In 2018 an orca named Tahlequah in the North American Pacific Northwest made international headlines when she carried her deceased calf for 17 days in what many viewed as a profound grieving process. Tahlequah is the member of an endangered community of orcas, the Southern Residents, who have experienced so much loss that their population is now facing extinction. There are currently 73 Southern Resident orcas remaining.
When Tahlequah’s story appeared in the news it struck a nerve amongst not only the residents of the Pacific Northwest who are familiar with the Southern Resident Orcas, but also amongst a broader population of people around the world who are grieving the loss of myriad species due to environmental destruction. Two filmmakers—Gloria Pancrazi and Elena Jean—sprang into action to document the heartbreaking story, and quickly discovered that the impacts threatening the Southern Resident orcas with extinction are also a threat to a much broader and essential web of species and communities.
Dr. Bronner’s is thrilled to be a key partner with Coextinction, the emotional and action-packed film that Pancrazi and Jean have created to inspire action and create change in the race to stop the extinction crisis in its tracks. The filmmakers’ artful weaving of the interconnected issues impacting the survival of the Southern Resident orcas resonates powerfully with Dr. Bronner’s interconnected approach to creating change. We can’t confront these issues in isolation—there are systemic reasons for the many environmental crises we are facing, and we must tackle them at their root.
Deeply moved by the powerful messages in Coextinction, Dr. Bronner’s decided to place a call to action on our label. For sale in Canada, our new limited-edition “Protect Orcas!” Liquid Castile Soap highlights a call to action on four key issues that have an enormous impact on the existence of the Southern Resident orcas. The “Protect Orcas!” soap will be showing up on Canadian shelves over the coming month!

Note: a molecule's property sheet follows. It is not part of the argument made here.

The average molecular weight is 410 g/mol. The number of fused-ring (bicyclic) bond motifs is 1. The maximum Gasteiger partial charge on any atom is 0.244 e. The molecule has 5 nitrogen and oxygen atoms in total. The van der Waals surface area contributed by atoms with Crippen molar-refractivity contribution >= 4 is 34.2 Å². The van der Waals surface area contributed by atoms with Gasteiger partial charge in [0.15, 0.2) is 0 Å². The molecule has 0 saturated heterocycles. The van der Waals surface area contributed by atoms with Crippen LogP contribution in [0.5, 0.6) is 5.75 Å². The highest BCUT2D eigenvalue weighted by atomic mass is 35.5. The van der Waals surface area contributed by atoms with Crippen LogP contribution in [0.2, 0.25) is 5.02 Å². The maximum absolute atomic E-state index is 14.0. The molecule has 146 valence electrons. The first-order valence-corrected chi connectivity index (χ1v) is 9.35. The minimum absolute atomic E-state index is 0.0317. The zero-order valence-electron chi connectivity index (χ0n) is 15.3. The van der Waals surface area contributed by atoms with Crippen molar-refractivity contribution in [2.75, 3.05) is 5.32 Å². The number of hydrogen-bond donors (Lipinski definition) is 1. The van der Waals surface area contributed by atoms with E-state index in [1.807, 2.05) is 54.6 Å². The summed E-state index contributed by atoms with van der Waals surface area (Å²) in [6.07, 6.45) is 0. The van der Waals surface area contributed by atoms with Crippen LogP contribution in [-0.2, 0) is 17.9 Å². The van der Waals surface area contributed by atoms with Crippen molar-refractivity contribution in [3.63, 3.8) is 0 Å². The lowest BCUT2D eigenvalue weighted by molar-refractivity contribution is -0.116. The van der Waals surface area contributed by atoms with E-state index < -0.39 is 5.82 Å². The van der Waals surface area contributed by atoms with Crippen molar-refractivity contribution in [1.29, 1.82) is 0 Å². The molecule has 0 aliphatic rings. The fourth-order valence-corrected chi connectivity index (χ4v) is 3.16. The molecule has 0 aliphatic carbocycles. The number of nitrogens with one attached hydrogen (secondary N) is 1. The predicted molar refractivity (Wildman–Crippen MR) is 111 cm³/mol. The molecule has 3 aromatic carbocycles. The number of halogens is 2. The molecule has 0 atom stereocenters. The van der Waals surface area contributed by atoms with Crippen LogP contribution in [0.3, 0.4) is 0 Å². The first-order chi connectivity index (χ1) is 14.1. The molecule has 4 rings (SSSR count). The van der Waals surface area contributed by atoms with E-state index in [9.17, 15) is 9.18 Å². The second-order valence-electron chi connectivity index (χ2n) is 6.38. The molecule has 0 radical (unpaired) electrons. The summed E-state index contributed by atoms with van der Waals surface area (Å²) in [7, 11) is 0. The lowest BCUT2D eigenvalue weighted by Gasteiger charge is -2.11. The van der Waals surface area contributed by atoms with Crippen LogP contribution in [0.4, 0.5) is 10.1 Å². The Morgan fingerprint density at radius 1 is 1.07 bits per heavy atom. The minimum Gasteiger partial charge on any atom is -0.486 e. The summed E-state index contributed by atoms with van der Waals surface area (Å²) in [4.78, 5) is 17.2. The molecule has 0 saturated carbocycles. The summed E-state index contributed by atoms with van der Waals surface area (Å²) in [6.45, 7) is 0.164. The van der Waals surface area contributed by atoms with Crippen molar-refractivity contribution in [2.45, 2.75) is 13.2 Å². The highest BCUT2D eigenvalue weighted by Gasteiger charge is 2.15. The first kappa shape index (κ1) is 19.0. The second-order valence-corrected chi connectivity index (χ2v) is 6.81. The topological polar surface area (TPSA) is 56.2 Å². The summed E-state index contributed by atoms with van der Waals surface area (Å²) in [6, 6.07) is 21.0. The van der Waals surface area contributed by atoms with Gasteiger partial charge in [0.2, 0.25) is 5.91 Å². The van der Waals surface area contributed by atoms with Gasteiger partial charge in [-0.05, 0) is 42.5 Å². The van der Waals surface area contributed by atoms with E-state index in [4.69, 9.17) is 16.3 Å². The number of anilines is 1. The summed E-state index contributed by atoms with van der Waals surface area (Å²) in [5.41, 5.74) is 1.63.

Support Indigenous Sovereignty
“Nobody signed any agreements. Nobody signed any of our lands away. Industry has been able to come in and move in and rent and abuse and leave us with a disaster, a mess to clean up.”
-Chief Ernest Alfred (K’wak’wabalas) of Namgis First Nation and activist against the Open Net Fish Farming
Indigenous Nations in the Pacific Northwest have coexisted with the Southern Resident orcas for time immemorial. Orcas play a significant cultural role in many Indigenous communities in the region and feature heavily in traditional stories and artworks. Many of the threats facing orcas are also felt by Indigenous communities in the region, who have been resisting colonialism and extractive industries on their territories since the early 1600s.
Indigenous land and water defenders have been calling attention to the plight of the Southern Resident orcas for many years and are situated to have a clear perspective on the impacts and the solutions, informed by deep cultural relationships and shared histories. Listening to Indigenous voices, experiences, and calls to action are crucial for taking meaningful action in defense of the Southern Resident orcas.
End Open Net Salmon Farming
“ Problem is, what is in the pens is coming out. It’s exposing wild fish to whatever’s in the pens. Piscine Reovirus is infecting 80% of farmed salmon. It causes the hearts of these farmed salmon to weaken—it just destroys the muscle in the heart. But research recently has shown that when this virus gets out of the farms and infects wild chinook salmon, it simply causes their cells to explode.”